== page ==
So what do these Policy Protection Rules say?
No background, no history, no lengthy (and boring) explanations of laws, regulations and small print, what actually matters to you and me?
A customer can now cancel an insurance policy within 30 days of receiving the policy. Not 30 days from agreeing to the deal but from when the policy actually arrives and they’ve had a chance to read and digest it. If they choose to cancel, they’re entitled to a refund of any premiums paid, minus any admin expenses the company has incurred.
However, this obviously doesn’t apply if the customer has made a claim in that period.
Penalties for termination, cancellation or withdrawal
If there are any penalties for cancelling or termination a policy, the company must disclose these when the policy is being sold. Not some time later when the consumer asks to cancel.
Importantly, this covers those policies that have an investment component and where the commissions and charges are “front-loaded”, being deducted in the early stages of the policy rather than throughout it. The people selling these products MUST explain that if the policy is terminated early then the customer might get little or nothing back in the early years.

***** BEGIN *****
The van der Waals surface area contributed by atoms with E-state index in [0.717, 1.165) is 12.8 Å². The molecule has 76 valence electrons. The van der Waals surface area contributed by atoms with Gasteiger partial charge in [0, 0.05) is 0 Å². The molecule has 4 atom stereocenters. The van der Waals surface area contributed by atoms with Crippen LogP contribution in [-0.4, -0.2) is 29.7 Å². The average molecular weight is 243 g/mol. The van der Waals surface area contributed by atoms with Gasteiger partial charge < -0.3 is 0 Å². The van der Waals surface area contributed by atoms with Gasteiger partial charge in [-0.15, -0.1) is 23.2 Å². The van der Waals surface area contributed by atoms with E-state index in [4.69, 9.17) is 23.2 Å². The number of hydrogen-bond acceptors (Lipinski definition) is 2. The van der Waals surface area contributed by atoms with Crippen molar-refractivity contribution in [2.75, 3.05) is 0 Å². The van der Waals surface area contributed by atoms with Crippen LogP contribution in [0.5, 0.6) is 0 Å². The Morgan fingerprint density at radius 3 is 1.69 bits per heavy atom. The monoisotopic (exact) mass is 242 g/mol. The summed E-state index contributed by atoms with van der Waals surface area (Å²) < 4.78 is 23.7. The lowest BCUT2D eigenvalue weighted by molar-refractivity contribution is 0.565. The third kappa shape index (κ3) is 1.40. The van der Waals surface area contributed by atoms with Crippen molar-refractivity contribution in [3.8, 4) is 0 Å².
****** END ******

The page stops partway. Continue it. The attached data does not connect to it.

Companies must explain the claims procedures and how long they will take.
Companies must explain their complaints procedures, and also that NBFIRA can assist customers with problems.
Anything said to a customer when the policy is being sold must then be put in writing within 30 days of the discussion.
Blank or incomplete forms
Policy holders must not be asked to sign blank or incomplete application forms.
Choice of insurance
(I like this one a lot.)
Anyone entering into a loan, credit or lease agreement that requires insurance MUST be allowed to use an existing insurance policy that they already have, if it’s suitable. So someone who already has a household insurance policy can use that to cover something they buy on credit or hire purchase. This is good because thee insurance policies most stores offer are incredibly expensive.